Korean brought MERS into China
With two other people testing positive for Middle East respiratory syndrome (MERS), the total number of Korean MERS patients rose to 10 as of Friday, the highest number outside the Middle East.
“Our Chinese counterparts have informed us that the 44-year-old person who was on a business trip was confirmed to have contracted MERS,” said an official of the Ministry of Health and Welfare on Friday.
That man is Korea’s 10th patient, and he is the son of Patient No. 3, who shared a hospital ward for several hours on May 16 with Patient No. 1, a 68-year-old man who traveled to the Middle East and returned to Korea on May 4. Patient No. 1 was confirmed to be infected with MERS on May 20.
The daughter of Patient No. 3 took care of him in that hospital ward and also contracted the disease, becoming Patient No. 4. Her brother is the man who flew to China on Tuesday, even though he had a symptom of MERS, a fever of 38.4 degrees Celsius (101.1 degrees Fahrenheit). He also visited his father in the hospital. His doctor advised him to cancel his business trip, but he refused and flew to Hong Kong and then travelled to China’s Guangdong Province, where he was isolated and tested.
The Korean Centers for Disease Control and Prevention (CDC) considers Patient No. 1 to be the source of all infections in Korea. He visited four hospitals before he was diagnosed with MERS and all the other confirmed victims spent time in one of those hospitals.
The crew of the plane that carried Patient No. 10 to Hong Kong returned to Incheon Wednesday.
“We’ve figured out his itinerary and found all 38 people who had close contact with him,” a CDC official said on Friday. “But we are planning to conduct an epidemiological investigation once again to find those who possibly had contact with the 10th patient.”
The news came after the ministry announced it confirmed two more MERS cases earlier Friday.
“The eighth patient is a 30-year-old nurse who tested negative in the initial examination, but was found to have contracted the disease in the second examination on Thursday,” said an official of the ministry on Friday. She worked in the first hospital visited by Patient No. 1.
The ninth infected person was a 56-year-old patient in the second hospital that Patient No. 1 visited. The two men stayed in the same ward.
Two of the nine patients, No. 1 and No. 6, are known to be in relatively serious condition. They have been given intubation as they had difficulty in breathing. Patient No. 6 was treated at the fourth hospital.
“We’ve heard from medical staff that they’ve intubated the sixth patient as his condition got worse,” said the official. “It is to help patients to maintain oxygen saturation, and it doesn’t mean that they are in critical condition.”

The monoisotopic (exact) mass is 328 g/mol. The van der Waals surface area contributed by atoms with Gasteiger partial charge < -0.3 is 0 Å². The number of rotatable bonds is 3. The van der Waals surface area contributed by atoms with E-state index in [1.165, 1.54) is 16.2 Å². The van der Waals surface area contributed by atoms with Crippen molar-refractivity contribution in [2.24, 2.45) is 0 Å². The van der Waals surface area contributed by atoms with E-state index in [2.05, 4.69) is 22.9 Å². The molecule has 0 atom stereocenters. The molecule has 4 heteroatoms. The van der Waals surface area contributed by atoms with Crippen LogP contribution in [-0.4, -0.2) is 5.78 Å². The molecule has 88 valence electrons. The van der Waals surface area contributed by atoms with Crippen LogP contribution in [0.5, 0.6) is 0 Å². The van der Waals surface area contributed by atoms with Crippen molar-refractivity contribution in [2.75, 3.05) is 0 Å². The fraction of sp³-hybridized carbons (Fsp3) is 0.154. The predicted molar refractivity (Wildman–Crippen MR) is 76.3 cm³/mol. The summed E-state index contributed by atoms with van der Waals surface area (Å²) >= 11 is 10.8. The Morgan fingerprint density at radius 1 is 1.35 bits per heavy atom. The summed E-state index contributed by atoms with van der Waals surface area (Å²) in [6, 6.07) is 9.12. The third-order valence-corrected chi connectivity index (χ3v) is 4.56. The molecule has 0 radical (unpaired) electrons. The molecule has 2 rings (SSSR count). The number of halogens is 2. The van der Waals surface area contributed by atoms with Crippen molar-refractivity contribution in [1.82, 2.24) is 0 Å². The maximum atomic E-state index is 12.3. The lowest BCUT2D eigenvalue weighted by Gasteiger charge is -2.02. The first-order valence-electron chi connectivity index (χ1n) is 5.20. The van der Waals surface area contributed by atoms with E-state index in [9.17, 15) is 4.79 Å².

As an effort to strengthening its monitoring of the disease, the ministry decided to take a sterner stance on medical staff not reporting the disease or potential patients refusing to be isolated.
“We had an advisory meeting with experts and agreed that we need more decisive measures to prevent the spread of MERS,” said a ministry official. “According to law, doctors who neglect their duty to report infectious disease are fined up to 2 million won [$1,800], and patients who avoid or refuse epidemiological investigation are fined the same amount, and patients who refuse being restricted to their homes are fined up to 3 million won.”
The ministry said the measures would be more strictly followed in the future.
It’s suspected that Patient No. 1 is a so-called “super-spreader,” who transmits the disease to more people than usual.
“On average, a patient is known to transmit the disease to 0.6 person,” a CDC official said. “But a recent study from Saudi Arabia says it can be spread to two to seven people.”
The possibility that the MERS coronavirus has evolved is unlikely, the CDC said.
“It takes a lot of time to compare sequences of the original virus and the recent one, so we compared only part of them,” CDC Director Yang Byung-guk said. “And they were the same.”
But experts say that’s not conclusive.
“We need to compare critical points of gene sequences, but it is impossible to see them by just comparing parts of them,” said Oh Myoung-don, a professor at Seoul University Hospital’s infectious disease division.
The government is planning to send a sample to a facility in Europe to see if the MERS virus in Korea is different from the one that killed more than 40 percent of infected patients in the Middle East.
BY KIM BONG-MOON [firstname.lastname@example.org]
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